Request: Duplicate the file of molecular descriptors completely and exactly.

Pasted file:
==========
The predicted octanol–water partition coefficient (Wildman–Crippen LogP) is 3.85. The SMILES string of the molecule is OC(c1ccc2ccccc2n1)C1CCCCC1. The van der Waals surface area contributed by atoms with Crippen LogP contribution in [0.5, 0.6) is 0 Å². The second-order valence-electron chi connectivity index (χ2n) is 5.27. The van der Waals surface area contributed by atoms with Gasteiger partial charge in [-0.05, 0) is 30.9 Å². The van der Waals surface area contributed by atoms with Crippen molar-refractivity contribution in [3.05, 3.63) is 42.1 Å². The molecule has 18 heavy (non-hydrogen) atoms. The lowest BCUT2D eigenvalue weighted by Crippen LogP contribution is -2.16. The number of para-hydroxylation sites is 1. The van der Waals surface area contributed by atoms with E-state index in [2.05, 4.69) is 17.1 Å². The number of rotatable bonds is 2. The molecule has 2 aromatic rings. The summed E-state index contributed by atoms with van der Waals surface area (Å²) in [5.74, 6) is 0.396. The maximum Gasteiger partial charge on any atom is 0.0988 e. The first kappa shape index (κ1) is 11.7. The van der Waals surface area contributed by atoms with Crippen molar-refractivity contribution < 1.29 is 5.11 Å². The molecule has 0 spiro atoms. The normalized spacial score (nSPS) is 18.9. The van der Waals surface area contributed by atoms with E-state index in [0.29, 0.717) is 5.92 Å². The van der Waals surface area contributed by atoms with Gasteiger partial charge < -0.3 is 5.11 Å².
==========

The predicted octanol–water partition coefficient (Wildman–Crippen LogP) is 3.85. The SMILES string of the molecule is OC(c1ccc2ccccc2n1)C1CCCCC1. The van der Waals surface area contributed by atoms with Crippen LogP contribution in [0.5, 0.6) is 0 Å². The second-order valence-electron chi connectivity index (χ2n) is 5.27. The van der Waals surface area contributed by atoms with Gasteiger partial charge in [-0.05, 0) is 30.9 Å². The van der Waals surface area contributed by atoms with Crippen molar-refractivity contribution in [3.05, 3.63) is 42.1 Å². The molecule has 18 heavy (non-hydrogen) atoms. The lowest BCUT2D eigenvalue weighted by Crippen LogP contribution is -2.16. The number of para-hydroxylation sites is 1. The van der Waals surface area contributed by atoms with E-state index in [2.05, 4.69) is 17.1 Å². The number of rotatable bonds is 2. The molecule has 2 aromatic rings. The summed E-state index contributed by atoms with van der Waals surface area (Å²) in [5.74, 6) is 0.396. The maximum Gasteiger partial charge on any atom is 0.0988 e. The first kappa shape index (κ1) is 11.7. The van der Waals surface area contributed by atoms with Crippen molar-refractivity contribution < 1.29 is 5.11 Å². The molecule has 0 spiro atoms. The normalized spacial score (nSPS) is 18.9. The van der Waals surface area contributed by atoms with E-state index in [0.29, 0.717) is 5.92 Å². The van der Waals surface area contributed by atoms with Gasteiger partial charge < -0.3 is 5.11 Å².